4. What season is it? Are there any weather events, climate, or holiday details that will impact the story?
  5. Location, location, location. Jot down some of the locations you can already envision in your story, and any details you see as important.

You can spend as much time on Story World as you want. You can get incredibly detailed here. The thing of it is that the more brilliant stuff you come up with, the more you’ll be tempted to put it into your story, whether it actually enhances it or not. So BEWARE.

That said, there’s a lot of stuff that goes on in a novel. In addition to your plot, your subplot, your characters, their relevant backstories, their interpersonal relationships, you’ve also got to be a director, dialectician (possibly not a word), a costume designer, and, yes, a set designer. So don’t forget that we do need to have a sense of place in your story. Sometimes working through your locations outside of the story will keep those details at your fingertips to be inserted when you need them, rather than the info-dump that often occurs when you’re designing on the fly.

Let me know when you’re done describing the curtains so I can get back to reading your story…

Yeah, just don’t go there.

For some of you, story world is everything. And I’ll confess that I LOVE a good world-building. I love the endless surprises that can happen in a fantasy world. While I choose books for character development and relationships, the books I remember are most often the ones that also delivered a richness of place.

Author Larry Brooks has a nice article about thinking of the concept of “Arena”. It’s about how thinking of telling a story from a specific time and place, one that has critical impact on its events and characters, can really elevate a story to greatness. (This is an awesome blog for writers. Subscribe while you’re there.)

And that’s kind of what I want you to take away from this part of the series. When you’re developing these places for your story world, really give thought to how those details may be relevant to the story you plan to tell. Sometimes details are just there for the sake of detail, and that’s ok. Often that’s your subconscious at work, and those details are picked up and made relevant later on–in the story or in the series. Finding the balance between a rich sense of place and boring the crap out of your reader with your inner Martha is something to strive for. Part of that balance can happen at this stage by finding ways to connect story and place at this stage.

If you need more help with world-building, you might check out that section of Lynn Viehl’s Novel Notebook.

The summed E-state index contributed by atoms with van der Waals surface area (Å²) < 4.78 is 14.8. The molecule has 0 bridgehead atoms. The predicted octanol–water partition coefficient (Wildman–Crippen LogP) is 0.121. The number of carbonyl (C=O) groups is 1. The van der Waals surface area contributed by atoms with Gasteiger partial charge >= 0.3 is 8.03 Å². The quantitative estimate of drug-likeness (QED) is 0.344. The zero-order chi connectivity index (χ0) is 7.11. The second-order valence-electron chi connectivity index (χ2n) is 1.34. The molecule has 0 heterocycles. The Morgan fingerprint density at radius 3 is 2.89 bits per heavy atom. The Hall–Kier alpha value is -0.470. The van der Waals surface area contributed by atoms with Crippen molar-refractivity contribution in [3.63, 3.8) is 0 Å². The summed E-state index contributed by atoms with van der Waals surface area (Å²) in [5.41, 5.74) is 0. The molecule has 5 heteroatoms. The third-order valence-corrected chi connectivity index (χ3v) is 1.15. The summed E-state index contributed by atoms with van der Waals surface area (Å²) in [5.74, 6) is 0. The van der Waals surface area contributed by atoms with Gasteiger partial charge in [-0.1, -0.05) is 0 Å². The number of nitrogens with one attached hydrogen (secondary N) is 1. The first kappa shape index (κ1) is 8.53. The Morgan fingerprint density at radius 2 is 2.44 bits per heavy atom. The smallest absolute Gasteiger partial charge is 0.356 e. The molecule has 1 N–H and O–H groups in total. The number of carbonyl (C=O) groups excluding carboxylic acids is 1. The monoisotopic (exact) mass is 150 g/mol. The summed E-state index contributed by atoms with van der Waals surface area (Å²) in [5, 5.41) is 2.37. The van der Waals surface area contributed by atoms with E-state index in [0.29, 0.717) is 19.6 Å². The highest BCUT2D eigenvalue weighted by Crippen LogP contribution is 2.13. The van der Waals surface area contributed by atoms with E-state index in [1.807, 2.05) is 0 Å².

In our next episode, we’re going sketch out your Main Plot Points. I’ll be doing an overview on some story structure basics to get through it.

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Jo Leigh’s Kidnapped!

Kidnapped!When I finally realized my mental health would benefit from picking up a book and getting away for a while instead of trying to do everything, I picked up Kidnapped! by Jo Leigh

It was a really enjoyable read.  One of the things I love about category romance is that when you find an author who knows how to write at category length, the story really moves without extra baggage to slow the pace.  That’s how this book was.  I was never bored.  I picked it off the shelf in the evening and tried to read it, and wouldn’t you know that that’s when my husband, who rarely speaks, decided to be all interactive guy.  See book, cue conversation mode.  After he went to bed, I read for a few hours, didn’t really want to put it down but did, got up this morning and finished it. 

It’s a bodyguard story; gotta love it.  Michael’s been Tate’s driver/bodyguard for about six months when the story begins, and there’s already an unspoken attraction between them.  Tate’s an heiress who’s already had two traumatic kidnapping experiences.  Her father and her own fear keep her in a very controlled and secure lifestyle which she begins to feel is keeping her from actually living.  Her therapist suggests that she try hiring a “fake” kidnapping, so that she can face her fears in a pseudo safe environment.  Michael thinks this is a lousy idea, and then everything goes wrong.

I’m not going to say any more about it, because I like to be surprised when I read.  It was a solidly good book that kept me turning the pages.  Recommended.